《TAIPEI TIMES》 Legislators seek to pass bills to protect ‘core’ tech
Chess pieces are pictured in front of China’s and Taiwan’s flags in an illustration photograph taken on Jan. 25. Photo: Reuters
SENSE OF URGENCY: The amendments would increase prison time and fines for people who work with foreign entities to steal information about ‘core’ technologies
By Hsieh Chun-lin and Liu Tzu-hsuan / Staff reporter, with staff writer
The legislature hopes to pass amendments providing harsher punishment for economic espionage by the end of the month, sources said on Saturday.
Legislators aim to pass three readings of draft amendments to the National Security Act （國家安全法） and the Act Governing Relations Between the People of the Taiwan Area and the Mainland Area （兩岸人民關係條例） this month, sources said.
A proposed bill to amend the National Security Act, which passed a preliminary review on April 7, would prohibit people from helping China, Hong Kong, Macau, foreign countries or overseas hostile forces, or companies, organizations or people controlled by them, to infringe on the business secrets of the nation’s “core” technologies.
Offenders under the law could face five to 12 years in prison or a fine of NT$5 million to NT$100 million （US$168,577 to US$3.37 million）.
The amendment would also prohibit people from using and infringing on business secrets of the nation’s core technologies in China, Hong Kong, Macau and foreign countries, adding that offenders could face three to 10 years in prison or a fine of NT$5 million to NT$50 million.
To expedite prosecution, the amendment requires that the High Court hear the first instance of cases concerning national security, and the Intellectual Property and Commercial Court hear the first instance of economic espionage cases.
A draft amendment to the Act Governing Relations Between the People of the Taiwan Area and the Mainland Area, which passed a preliminary review on March 25, would forbid Chinese businesses or Chinese-funded entities based outside China from engaging in business activities in Taiwan without government approval.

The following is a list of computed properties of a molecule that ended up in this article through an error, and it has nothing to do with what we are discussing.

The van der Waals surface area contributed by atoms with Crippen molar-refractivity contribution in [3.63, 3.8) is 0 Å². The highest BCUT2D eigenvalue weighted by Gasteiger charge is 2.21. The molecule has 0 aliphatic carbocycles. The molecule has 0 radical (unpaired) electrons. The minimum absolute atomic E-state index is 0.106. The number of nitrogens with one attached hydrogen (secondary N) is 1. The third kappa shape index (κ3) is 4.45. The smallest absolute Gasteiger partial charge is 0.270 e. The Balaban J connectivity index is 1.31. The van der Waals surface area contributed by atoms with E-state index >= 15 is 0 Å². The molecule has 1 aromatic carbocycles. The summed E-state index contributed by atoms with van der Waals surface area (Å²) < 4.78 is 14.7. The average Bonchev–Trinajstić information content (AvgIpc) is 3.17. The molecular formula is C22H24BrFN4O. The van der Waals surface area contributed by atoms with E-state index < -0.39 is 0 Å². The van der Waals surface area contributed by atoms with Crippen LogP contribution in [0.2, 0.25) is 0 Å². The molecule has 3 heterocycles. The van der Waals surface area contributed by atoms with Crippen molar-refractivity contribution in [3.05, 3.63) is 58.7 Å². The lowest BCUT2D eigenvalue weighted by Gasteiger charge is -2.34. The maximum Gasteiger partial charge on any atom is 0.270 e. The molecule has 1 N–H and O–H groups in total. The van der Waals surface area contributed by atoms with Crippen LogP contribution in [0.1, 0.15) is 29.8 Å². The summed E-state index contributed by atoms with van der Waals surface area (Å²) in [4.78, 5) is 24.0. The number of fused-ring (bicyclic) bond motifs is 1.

Offenders would face up to three years in prison and fines of up to NT$15 million, while anyone who allows Chinese-funded businesses to use their name to operate in Taiwan would face fines from NT$120,000 to NT$2.5 million, the draft amendment says.
Under the bill, legal persons, groups and members of entities commissioned, subsidized or invested in to a certain extent by government agencies to engage in businesses involving the nation’s core technologies would need government approval to travel to China.
The requirement would remain for three years after the commission, subsidy or investment ends, or three years after the person has left their position, and offenders could face fines of NT$2 million to NT$10 million, it says.
During a negotiation at the legislature’s Internal Administration Committee on Thursday, New Power Party Legislator Chiu Hsien-chih （邱顯智） proposed a motion that the government regularly review and update the nation’s list of core technologies, which legislators and government officials at the meeting agreed to and added to the bills.
The drafts are to be negotiated in a cross-caucus meeting to be convened by Legislative Speaker You Si-kun （游錫?）, the sources said.
The legislative session is to end on May 31.